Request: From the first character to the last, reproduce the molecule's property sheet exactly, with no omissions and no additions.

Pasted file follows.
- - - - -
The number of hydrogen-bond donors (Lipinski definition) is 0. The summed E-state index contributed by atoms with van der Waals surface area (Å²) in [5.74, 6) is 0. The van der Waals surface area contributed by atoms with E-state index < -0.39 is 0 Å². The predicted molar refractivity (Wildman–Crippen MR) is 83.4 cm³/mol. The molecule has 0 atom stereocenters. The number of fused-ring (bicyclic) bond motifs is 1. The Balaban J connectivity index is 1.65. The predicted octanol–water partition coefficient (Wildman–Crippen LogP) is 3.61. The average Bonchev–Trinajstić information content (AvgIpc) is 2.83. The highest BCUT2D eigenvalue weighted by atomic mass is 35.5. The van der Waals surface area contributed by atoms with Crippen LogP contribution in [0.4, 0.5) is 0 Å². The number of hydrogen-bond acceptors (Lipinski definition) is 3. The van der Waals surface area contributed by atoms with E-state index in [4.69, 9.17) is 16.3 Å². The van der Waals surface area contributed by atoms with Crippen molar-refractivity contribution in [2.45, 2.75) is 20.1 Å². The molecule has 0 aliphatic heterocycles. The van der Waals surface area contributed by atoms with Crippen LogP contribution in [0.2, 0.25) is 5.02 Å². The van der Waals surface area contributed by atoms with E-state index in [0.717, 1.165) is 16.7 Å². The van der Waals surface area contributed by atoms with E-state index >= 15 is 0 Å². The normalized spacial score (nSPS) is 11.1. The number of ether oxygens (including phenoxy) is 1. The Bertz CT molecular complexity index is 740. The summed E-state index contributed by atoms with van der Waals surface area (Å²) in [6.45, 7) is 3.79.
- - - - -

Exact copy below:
The number of hydrogen-bond donors (Lipinski definition) is 0. The summed E-state index contributed by atoms with van der Waals surface area (Å²) in [5.74, 6) is 0. The van der Waals surface area contributed by atoms with E-state index < -0.39 is 0 Å². The predicted molar refractivity (Wildman–Crippen MR) is 83.4 cm³/mol. The molecule has 0 atom stereocenters. The number of fused-ring (bicyclic) bond motifs is 1. The Balaban J connectivity index is 1.65. The predicted octanol–water partition coefficient (Wildman–Crippen LogP) is 3.61. The average Bonchev–Trinajstić information content (AvgIpc) is 2.83. The highest BCUT2D eigenvalue weighted by atomic mass is 35.5. The van der Waals surface area contributed by atoms with Crippen LogP contribution in [0.4, 0.5) is 0 Å². The number of hydrogen-bond acceptors (Lipinski definition) is 3. The van der Waals surface area contributed by atoms with E-state index in [4.69, 9.17) is 16.3 Å². The van der Waals surface area contributed by atoms with Crippen molar-refractivity contribution in [2.45, 2.75) is 20.1 Å². The molecule has 0 aliphatic heterocycles. The van der Waals surface area contributed by atoms with Crippen LogP contribution in [0.2, 0.25) is 5.02 Å². The van der Waals surface area contributed by atoms with E-state index in [0.717, 1.165) is 16.7 Å². The van der Waals surface area contributed by atoms with E-state index >= 15 is 0 Å². The normalized spacial score (nSPS) is 11.1. The number of ether oxygens (including phenoxy) is 1. The Bertz CT molecular complexity index is 740. The summed E-state index contributed by atoms with van der Waals surface area (Å²) in [6.45, 7) is 3.79.